Virginia Institute of Marine Science
Special Reports in Applied Marine Science and Ocean Engineering (SRAMSOE) No. 424
This project focused on numerical modeling of the Estuarine Turbidity Maximum (ETM) with the goal of improving the representation of the bottom boundary layer and turbulent mixing within the Chesapeake Bay Program’s model [see Cerco and Noel, 2004]. The effort has been part of the EPA’s sediment modeling initiative for the Chesapeake Bay, in coordination with the U.S. Army Corps of Engineers (USACE), Engineering Research and Development Center (ERDC). Research activities focused on the Upper Chesapeake Bay and major tributaries in Maryland (such as the Potomac River); and assisted management of the U.S. EPA TMDL (Total Maximum Daily Load) project under the provision of the 1972 Clean Water Act. This document reports progress made during the study. Many of the analysis were extended beyond the Upper Chesapeake Bay so that the results included the entire Chesapeake Bay and major tributaries, to assist in ERDC baywide modeling efforts. Figure 1 shows the bathymetry of Chesapeake Bay, and a representative grid used by the ERDC hydrodynamic and water quality model. This effort was divided into three tasks: (1) estimation of bed shear stress, (2) data analysis, and (3) technology transfer. The following lists progress made within each task throughout the three year program.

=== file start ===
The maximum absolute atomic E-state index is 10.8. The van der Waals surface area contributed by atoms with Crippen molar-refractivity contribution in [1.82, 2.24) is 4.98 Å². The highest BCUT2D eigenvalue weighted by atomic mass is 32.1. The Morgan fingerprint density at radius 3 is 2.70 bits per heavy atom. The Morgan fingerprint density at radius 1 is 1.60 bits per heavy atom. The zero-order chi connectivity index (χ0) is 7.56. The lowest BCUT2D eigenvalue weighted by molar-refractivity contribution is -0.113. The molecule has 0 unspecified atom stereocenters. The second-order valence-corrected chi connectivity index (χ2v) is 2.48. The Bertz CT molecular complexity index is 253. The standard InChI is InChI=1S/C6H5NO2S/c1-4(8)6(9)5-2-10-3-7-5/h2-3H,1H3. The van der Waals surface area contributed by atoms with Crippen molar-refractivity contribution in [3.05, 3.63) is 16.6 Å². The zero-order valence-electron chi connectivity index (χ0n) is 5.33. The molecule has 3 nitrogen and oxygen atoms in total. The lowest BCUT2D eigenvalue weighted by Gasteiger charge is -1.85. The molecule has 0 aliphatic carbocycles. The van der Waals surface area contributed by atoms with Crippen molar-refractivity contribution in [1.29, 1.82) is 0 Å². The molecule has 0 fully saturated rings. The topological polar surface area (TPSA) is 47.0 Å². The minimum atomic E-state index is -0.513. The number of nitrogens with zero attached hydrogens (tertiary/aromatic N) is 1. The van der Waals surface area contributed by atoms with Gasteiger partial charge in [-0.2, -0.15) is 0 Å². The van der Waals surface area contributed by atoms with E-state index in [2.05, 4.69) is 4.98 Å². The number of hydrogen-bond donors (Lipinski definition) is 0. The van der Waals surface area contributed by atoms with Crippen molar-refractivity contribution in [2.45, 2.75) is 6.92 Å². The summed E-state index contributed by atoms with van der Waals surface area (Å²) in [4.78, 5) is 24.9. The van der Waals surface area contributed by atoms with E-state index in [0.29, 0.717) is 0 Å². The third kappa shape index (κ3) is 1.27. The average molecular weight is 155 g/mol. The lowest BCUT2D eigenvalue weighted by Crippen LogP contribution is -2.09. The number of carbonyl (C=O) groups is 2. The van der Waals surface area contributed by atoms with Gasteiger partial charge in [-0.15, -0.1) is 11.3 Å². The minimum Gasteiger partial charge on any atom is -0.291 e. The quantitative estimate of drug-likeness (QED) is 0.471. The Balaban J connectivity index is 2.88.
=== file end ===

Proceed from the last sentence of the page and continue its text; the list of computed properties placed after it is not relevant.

Harris, C. K., Rinehimer, J. P., & Kim, S. (2010) Representation of Bed Stresses within a Model of Chesapeake Bay. Special Reports in Applied Marine Science and Ocean Engineering (SRAMSOE) No. 424. Virginia Institute of Marine Science, College of William and Mary. https://doi.org/10.21220/V5G16B